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  • Jacob Rogers
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  • Last Posted: 2017-06-08 11:09:23
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Origin of Well-Known Currency Symbols

2017-01-20 02:45:55

Even the minor players have made waves in the foreign exchange market. In 2010, India unveiled the new symbol for the rupee, its official currency. Perhaps some of you once asked this question: where did the symbols come from? Today’s edition of Guru Articles explains the origin of the symbols of the world’s major currencies.

Swiss Franc

Around 75 groups manufactured the Swiss franc until the government interfered, which first came out in 1798. The “franc” is the French word for cent. It is tantamount to 100 centimes. France was perhaps the nation most frequently associated with the currency before Swiss authorities asserted itself as the sole institution to issue the franc, which became Switzerland’s official currency in 1850.

Canadian Dollar

The Canadian dollar, bearing the symbol C$, is comprised of 100 cents. The currency and the US dollar have been trading at or close to each other. Before the government introduced the loonie in 1871, many provinces in Canada had differing currencies. Also, prior to exchanging pounds for dollars, one Canadian pound was equivalent to four greenbacks.

Australian Dollar

Considered one of the youngest currencies worldwide, the Australian dollar was revealed in 1966 following a switch from pounds. Carrying the symbol A$, the aussie is made up of 100 cents. Investors is hugely interested in trading the currency because of stability of the Australian government and its high interest rates.

Japanese Yen

Silver is the origin of the Japanese yen, which is comprised 100 sen or 1,000 rin. First used in 1871, the word “yen” is pronounced as “en”, translated as “round object”. Maybe the country used the “Y” in the symbol due to foreigners’ inclination to utter the word as “yen”. It was primarily created to weigh about 1.5 grams of pure gold or 24.26 grams of pure silver. As of present, yen coins are made of aluminum.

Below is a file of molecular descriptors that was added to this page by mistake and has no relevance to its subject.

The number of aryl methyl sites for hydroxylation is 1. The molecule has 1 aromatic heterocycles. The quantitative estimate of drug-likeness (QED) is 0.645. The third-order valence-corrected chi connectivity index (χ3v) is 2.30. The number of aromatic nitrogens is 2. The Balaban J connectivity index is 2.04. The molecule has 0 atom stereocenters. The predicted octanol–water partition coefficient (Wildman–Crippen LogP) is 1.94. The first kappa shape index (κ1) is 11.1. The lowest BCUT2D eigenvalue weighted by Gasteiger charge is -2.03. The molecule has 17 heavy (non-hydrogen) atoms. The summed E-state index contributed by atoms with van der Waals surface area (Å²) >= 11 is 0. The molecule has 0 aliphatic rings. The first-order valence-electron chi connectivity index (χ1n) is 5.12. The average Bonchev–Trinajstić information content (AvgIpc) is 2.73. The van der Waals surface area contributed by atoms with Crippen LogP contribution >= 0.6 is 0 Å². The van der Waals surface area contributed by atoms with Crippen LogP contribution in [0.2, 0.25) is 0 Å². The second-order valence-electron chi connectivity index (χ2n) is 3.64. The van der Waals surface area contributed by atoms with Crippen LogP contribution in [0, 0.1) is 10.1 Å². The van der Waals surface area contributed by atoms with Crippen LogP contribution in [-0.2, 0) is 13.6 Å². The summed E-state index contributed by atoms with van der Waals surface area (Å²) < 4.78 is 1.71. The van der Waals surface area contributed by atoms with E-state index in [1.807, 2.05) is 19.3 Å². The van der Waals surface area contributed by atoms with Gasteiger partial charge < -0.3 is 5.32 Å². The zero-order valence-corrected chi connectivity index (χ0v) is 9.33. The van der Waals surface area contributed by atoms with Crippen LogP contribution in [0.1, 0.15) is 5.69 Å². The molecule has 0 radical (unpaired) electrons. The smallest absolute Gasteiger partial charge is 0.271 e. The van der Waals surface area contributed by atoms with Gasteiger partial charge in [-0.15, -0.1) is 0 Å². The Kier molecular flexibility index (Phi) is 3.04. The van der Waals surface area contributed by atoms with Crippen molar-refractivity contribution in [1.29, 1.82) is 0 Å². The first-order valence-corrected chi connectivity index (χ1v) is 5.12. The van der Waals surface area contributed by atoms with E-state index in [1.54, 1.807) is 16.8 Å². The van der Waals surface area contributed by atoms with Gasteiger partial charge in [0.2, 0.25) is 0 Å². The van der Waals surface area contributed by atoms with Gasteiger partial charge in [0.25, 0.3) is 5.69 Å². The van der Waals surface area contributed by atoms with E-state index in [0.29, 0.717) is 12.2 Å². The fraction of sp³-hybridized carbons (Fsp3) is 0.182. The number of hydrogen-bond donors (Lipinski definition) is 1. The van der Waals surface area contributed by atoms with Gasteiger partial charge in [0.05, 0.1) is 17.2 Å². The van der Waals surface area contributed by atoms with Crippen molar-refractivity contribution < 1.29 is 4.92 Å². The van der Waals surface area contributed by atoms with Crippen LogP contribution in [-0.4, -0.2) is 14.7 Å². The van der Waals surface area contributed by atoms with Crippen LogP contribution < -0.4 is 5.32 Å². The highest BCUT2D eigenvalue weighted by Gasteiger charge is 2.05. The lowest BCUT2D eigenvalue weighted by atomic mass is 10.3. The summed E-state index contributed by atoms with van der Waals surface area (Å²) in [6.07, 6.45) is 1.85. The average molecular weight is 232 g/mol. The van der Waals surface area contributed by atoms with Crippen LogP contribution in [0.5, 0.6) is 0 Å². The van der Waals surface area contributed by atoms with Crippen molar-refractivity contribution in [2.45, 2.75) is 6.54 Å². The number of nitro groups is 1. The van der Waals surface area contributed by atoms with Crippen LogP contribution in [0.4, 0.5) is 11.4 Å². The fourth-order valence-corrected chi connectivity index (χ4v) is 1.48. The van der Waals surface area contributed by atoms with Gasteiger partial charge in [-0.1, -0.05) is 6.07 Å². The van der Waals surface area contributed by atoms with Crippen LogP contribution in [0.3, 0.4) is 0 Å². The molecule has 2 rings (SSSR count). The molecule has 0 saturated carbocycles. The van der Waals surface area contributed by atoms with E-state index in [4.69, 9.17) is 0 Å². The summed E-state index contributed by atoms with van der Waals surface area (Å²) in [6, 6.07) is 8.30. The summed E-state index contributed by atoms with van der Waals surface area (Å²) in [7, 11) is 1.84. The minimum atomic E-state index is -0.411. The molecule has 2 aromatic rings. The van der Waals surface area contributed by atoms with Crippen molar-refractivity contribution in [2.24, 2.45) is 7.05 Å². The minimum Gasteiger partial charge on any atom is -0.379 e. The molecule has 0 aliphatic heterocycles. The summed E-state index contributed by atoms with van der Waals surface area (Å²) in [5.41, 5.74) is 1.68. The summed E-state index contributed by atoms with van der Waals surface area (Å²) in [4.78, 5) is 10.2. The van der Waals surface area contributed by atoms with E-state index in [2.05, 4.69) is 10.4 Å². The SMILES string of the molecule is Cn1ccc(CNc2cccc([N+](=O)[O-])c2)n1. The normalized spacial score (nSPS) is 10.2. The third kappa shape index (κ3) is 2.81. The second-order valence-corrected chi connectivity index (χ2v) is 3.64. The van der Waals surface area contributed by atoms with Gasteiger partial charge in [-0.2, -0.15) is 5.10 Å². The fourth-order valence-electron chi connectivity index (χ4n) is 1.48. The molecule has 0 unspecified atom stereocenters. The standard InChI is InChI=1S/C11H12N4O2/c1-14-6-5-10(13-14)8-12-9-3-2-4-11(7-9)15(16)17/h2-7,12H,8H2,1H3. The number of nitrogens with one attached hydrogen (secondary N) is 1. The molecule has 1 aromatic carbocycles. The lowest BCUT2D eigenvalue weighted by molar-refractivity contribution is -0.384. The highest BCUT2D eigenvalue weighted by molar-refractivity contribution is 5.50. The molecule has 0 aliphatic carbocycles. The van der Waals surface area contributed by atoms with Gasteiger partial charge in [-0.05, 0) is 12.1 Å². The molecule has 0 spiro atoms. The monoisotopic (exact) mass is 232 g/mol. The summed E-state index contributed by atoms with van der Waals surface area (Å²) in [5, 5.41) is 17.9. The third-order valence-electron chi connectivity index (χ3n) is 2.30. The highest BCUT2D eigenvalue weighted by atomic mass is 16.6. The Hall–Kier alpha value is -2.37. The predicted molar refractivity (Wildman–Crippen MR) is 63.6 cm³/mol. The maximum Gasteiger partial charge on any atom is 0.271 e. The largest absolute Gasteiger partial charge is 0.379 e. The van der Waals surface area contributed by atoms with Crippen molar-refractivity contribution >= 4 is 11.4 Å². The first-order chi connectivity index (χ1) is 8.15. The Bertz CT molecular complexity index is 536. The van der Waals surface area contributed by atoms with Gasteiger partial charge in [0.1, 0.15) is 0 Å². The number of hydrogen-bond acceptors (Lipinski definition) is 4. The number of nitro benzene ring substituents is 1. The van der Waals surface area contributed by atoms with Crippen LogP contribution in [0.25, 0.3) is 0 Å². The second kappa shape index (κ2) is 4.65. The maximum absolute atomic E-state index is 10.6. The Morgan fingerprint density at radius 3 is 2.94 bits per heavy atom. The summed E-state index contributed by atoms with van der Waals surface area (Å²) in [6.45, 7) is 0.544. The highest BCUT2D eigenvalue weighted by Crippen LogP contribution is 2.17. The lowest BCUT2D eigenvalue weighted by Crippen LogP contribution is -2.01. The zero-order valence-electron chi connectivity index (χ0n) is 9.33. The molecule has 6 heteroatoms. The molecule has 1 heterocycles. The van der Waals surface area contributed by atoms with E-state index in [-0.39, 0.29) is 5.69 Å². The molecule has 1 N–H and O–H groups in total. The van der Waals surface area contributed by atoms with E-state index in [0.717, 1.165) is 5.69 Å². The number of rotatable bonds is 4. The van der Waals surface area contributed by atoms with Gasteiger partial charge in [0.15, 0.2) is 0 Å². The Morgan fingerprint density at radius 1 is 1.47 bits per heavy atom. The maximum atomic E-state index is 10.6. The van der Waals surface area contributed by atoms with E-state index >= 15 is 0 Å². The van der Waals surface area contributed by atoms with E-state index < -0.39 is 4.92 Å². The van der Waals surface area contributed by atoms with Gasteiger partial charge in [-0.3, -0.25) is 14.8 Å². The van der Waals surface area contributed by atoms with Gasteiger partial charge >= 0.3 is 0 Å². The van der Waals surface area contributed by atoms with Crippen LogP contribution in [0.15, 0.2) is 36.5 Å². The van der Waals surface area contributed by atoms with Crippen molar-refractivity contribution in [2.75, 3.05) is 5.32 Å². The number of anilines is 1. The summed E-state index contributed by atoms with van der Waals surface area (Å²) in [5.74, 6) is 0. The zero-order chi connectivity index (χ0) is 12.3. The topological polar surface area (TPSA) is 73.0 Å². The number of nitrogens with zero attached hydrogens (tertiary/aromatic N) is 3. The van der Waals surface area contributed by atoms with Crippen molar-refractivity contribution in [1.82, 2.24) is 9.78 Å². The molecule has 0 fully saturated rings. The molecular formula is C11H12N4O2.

British Pound

The United Kingdom opted to use pound although the European Union has euro as the bloc’s official currency. Its roots can be traced back to “libra”, a Latin term which means balances or scales. Numerous theories have surfaced about the pound sterling’s inception. But most currency experts concluded it had something to do with silver and weight.


In 1999, the euro marked its first public appearance to the financial community. In 2002, euro coins and bills were circulated in the European Union. Some designers presented their ideas for the currency’s symbol. Through polling and the European Commission’s decision, the winning design was chosen. The euro’s sign was inspired by the Greek symbol epsilon, translated as “E” in English, the first letter of the word “Europe”. The parallel lines depict the currency’s soundness.

US Dollar

This global currency, introduced in 1785, is the leading player in the forex market. Several presumptions emerged explaining the origin of the “$”. Some gurus stipulated it is the abbreviation for the woes “peso”. It was denoted as “s” and transposed into the “S” with one line crossed through it as a short version of the “p”. Others mentioned the double stroke version symbolizes the acronym for the United States by putting a shorthand “u” on top of the “S”. Today, most countries worldwide trade this currency.